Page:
One of the joys of going on an art workshop is the other participants. It can, of course, also be one of the nightmares, and the fear of who else might be there may be what's stopping you from signing up. I've been on a variety of courses over the years, ranging from a mere hour (at a large craft exhibition) to several days (at residential art retreats such as Higham Hall
in the English Lake District
), as well as some teaching small groups face-to-face myself, and there are definitely certain personality types you'll meet.
1. The Fish Out of Water
Artist Patrick Oates demonstrating mark making at a landscapes workshop I attended.
Someone who is wondering why they ever thought that coming on the workshop was a good idea. Usually but not always someone doing it for the first time. Who's finding the strangeness of the setting, the dealing with strangers, the coping with new challenges overwhelming and feels like they're about to have a meltdown.
Watch for the "rabbit in the headlights" startled and slightly panicked look. Don't crowd or rush them, offer gentle encouragement and enthusiasm. Once they get over their nerves, they're great companions on the quest to learn.
2. The Sunday Painter
Photos © Marion Boddy-Evans
Not a beginner, but a competent artist who enjoys painting for the activity rather than for selling to make a living. Usually has quality paints and brushes, knows how to use them, and has infectious enthusiasm and enjoyment.
3. The Quiet Mouse
Typically found in the corner, hiding behind an easel with the largest board they could find onto which they've put a small piece of paper (because art materials are expensive and they shouldn't really be spending money on themselves). They watch and listen, eager to learn but equally eager never to be under the spotlight. Often frightened to initiate discussion with other participants but enjoy listening in. Acknowledge their prescence, ask them questions to encourage joining a conversation, but don't insist they do, let them decide.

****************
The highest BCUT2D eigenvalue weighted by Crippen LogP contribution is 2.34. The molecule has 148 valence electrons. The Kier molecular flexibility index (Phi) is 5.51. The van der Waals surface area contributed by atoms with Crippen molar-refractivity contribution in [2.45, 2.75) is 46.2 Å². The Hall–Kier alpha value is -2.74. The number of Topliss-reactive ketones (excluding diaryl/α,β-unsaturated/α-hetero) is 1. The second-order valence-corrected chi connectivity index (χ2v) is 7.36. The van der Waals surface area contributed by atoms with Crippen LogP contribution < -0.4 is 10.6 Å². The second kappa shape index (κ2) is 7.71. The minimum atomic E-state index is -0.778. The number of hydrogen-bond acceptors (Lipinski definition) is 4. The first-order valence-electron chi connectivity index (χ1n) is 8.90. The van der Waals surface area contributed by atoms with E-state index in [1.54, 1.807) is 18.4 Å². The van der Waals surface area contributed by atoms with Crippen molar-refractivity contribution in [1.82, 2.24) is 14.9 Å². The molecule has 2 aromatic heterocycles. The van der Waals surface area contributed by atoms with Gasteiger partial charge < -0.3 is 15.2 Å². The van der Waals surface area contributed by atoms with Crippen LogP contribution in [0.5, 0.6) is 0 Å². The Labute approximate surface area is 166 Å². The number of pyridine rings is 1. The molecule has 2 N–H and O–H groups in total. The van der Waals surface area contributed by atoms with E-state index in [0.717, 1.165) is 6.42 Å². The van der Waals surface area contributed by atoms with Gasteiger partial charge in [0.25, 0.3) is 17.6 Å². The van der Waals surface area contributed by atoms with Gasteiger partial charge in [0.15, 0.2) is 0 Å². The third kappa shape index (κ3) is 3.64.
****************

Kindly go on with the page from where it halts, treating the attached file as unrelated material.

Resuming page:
4. The Sponge
The participant who soaks up knowledge, mopping up every snippet. Bad sponges will pursue the tutor relentlessly, including at breaks, and try to suck them dry in their attempt to learn every single thing they possibly can in the time available and get their money's worth. Be a good sponge and stick to taking what the tutor offers and a reasonable number of questions during group session. Ask the most pertinent questions during one-to-one moments, not every single thing you've thought about. For the rest of the participants a good sponge will ask those significant questions you'd wished you'd thought of, or were still too shy to ask.
5. The Significant Artist's Significant Other
The person who is perceived as important in certain circles because of who they're married to, rather than for what they themselves do. Amongst a group of people focused on creating rather than status, personal insecurities may assert themselves in highhanded remarks. Ignore the words and look at their art. Have a bit of fun counting how many times they name drop, and how long it takes before they do so.
6. The Once-Upon-a-Time Art Club President
The loud, forceful, A-type
personality who likes to preface their sentences with "In the art association that I'm president of we do..."
and "Yes, but at my art club..."
. After not very long you begin to wonder why they're there as they don't seem open to new ideas. While you're gritting your teeth, try to remember that familiarity is a comfort zone, so relating everything to a known factor is a way of dealing with new challenges.